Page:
Glossary of Terms: T

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Target
The part or piece being detected.
TCP/IP
Transmission Control Protocol/Internet Protocol. Communications protocols used to connect hosts on the internet.
Temperature, Ambient
The temperature of the air or other medium that surrounds the components of a thermal system.
Temperature Calibration Point
A temperature at which the output of a sensor is compared against a standard.
Temperature Drift
The speed of sound depends on temperature. Deviation can be up to 0.18%/K. Temperature drift of the ambient air is mostly compensated within the sensor itself. The specification for temperature compensation is valid for stationary conditions.
Temperature Error
Maximum change in output, at any input pressure within the specified range, resulting from a change in temperature.
Temperature Limit Switch
Factory Mutual (FM) Standard 3545. See also Limit Controller.
Temperature Range
The temperature range indicated under ambient conditions corresponds to the operating temperature range.
Terminal Base Linearity (TBL)
(aka End Point Linearity) A method of defining linearity. The maximum deviation of any data point on a sensor output curve from a straight line drawn between the end data points on that output curve.
Terminal Line
Theoretical slope for which the theoretical end points are normalized at 0 and 100% of both measurand and output. Interchangeability error is referenced to this line.
Text Format
Text format refers to information in the ASCII character set. It is unformatted. Each byte in the file contains one character that conforms to the standard ASCII code.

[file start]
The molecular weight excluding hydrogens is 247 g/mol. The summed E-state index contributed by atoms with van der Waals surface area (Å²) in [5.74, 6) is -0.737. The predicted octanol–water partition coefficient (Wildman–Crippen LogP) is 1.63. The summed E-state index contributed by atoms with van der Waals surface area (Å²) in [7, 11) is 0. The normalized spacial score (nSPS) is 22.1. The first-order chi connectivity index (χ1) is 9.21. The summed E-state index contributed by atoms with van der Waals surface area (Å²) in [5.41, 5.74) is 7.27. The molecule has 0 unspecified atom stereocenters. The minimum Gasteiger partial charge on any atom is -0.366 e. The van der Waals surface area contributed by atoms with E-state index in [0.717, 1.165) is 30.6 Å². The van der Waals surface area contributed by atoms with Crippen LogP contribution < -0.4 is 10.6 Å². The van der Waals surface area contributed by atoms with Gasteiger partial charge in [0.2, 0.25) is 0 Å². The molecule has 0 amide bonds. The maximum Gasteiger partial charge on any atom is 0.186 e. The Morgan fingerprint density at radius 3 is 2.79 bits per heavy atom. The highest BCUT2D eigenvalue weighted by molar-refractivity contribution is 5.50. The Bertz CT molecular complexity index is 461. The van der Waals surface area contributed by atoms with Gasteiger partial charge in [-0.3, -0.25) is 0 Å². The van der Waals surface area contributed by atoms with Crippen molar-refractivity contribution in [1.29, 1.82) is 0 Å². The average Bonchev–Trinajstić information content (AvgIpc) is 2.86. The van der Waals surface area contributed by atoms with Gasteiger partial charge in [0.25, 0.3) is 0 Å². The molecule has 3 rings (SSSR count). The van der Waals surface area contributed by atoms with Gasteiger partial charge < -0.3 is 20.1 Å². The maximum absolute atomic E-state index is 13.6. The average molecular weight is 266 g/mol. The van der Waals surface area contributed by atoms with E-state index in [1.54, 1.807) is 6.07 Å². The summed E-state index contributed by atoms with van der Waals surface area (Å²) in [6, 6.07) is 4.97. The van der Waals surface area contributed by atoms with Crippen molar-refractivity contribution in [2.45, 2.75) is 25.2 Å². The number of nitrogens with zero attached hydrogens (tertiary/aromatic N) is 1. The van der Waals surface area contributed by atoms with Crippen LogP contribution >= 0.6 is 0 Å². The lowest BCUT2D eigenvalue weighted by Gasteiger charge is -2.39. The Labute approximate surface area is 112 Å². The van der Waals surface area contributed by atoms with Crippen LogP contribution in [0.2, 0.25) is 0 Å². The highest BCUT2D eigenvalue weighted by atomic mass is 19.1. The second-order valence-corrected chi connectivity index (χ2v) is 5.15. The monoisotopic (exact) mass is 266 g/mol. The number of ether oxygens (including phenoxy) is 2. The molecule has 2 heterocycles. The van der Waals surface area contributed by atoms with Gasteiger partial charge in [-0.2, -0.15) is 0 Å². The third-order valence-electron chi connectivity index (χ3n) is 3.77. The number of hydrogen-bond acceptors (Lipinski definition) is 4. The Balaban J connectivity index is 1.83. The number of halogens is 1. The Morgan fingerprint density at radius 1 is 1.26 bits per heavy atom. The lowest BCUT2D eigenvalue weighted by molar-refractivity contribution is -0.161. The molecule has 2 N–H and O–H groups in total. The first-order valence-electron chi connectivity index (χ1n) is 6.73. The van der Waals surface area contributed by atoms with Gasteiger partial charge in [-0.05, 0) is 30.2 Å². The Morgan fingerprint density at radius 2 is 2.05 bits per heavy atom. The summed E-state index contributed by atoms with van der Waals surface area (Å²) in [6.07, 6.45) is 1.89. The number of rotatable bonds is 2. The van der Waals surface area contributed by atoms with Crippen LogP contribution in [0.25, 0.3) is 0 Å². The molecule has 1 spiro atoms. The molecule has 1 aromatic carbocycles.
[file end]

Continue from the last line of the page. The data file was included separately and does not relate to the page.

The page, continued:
Thermal
Coefficient of Resistance The change in resistance of a semiconductor per unit change in temperature, over a specific range of temperature.
Thermal Conductivity
A measure of the rate of flow of thermal energy through a material in the presence of a temperature gradient. Materials with high electrical conductivities tend to have high thermal conductivities.
Thermal Drift Chart
Chart illustrating sensor operating variance due to changes in temperature.
Thermal Efficiency
Ratio of available energy to captured energy.
Thermistor
A temperature sensor. The name comes from thermal resistor. It is a semiconductor that exhibits a large change in resistance as a function of temperature. Most thermistors exhibit a negative temperature coefficient, where resistance decreases as temperature rises. These are referred to as NTC thermistors.
Thermistor
A temperature-sensitive passive semiconductor which exhibits a large change in electrical resistance when subjected to a small change in temperature, usually with a negative temperature coefficient.
Thermocouple
Popular temperature sensor because of its low cost, wide operating range and ruggedness. Consists of two dissimilar metals joined together, making a continuous loop. When one junction has a different temperature from the other an electromotive force (voltage) occurs. There are several types of thermocouples, constructed from different metals and with differing temperature ranges and accuracies.